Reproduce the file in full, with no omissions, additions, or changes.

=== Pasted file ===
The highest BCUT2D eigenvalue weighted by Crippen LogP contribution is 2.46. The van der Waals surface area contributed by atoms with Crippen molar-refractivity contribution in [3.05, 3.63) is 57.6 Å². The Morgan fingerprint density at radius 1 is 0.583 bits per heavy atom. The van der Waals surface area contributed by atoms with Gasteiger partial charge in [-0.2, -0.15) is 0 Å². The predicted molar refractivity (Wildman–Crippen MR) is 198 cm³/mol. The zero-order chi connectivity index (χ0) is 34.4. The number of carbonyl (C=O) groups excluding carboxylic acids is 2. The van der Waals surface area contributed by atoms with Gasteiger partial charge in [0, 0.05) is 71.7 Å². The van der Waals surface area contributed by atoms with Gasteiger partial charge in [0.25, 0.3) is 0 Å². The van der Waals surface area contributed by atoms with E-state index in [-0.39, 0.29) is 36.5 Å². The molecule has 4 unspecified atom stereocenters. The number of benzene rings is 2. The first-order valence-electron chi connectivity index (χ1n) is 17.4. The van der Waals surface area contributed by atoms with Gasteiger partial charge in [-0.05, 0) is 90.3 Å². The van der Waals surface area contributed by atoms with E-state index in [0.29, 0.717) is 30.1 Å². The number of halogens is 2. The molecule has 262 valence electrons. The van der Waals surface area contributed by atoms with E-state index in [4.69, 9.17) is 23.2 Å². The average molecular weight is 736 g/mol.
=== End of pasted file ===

The highest BCUT2D eigenvalue weighted by Crippen LogP contribution is 2.46. The van der Waals surface area contributed by atoms with Crippen molar-refractivity contribution in [3.05, 3.63) is 57.6 Å². The Morgan fingerprint density at radius 1 is 0.583 bits per heavy atom. The van der Waals surface area contributed by atoms with Gasteiger partial charge in [-0.2, -0.15) is 0 Å². The predicted molar refractivity (Wildman–Crippen MR) is 198 cm³/mol. The zero-order chi connectivity index (χ0) is 34.4. The number of carbonyl (C=O) groups excluding carboxylic acids is 2. The van der Waals surface area contributed by atoms with Gasteiger partial charge in [0, 0.05) is 71.7 Å². The van der Waals surface area contributed by atoms with Gasteiger partial charge in [0.25, 0.3) is 0 Å². The van der Waals surface area contributed by atoms with E-state index in [-0.39, 0.29) is 36.5 Å². The molecule has 4 unspecified atom stereocenters. The number of benzene rings is 2. The first-order valence-electron chi connectivity index (χ1n) is 17.4. The van der Waals surface area contributed by atoms with Gasteiger partial charge in [-0.05, 0) is 90.3 Å². The van der Waals surface area contributed by atoms with E-state index in [0.29, 0.717) is 30.1 Å². The number of halogens is 2. The molecule has 262 valence electrons. The van der Waals surface area contributed by atoms with E-state index in [4.69, 9.17) is 23.2 Å². The average molecular weight is 736 g/mol.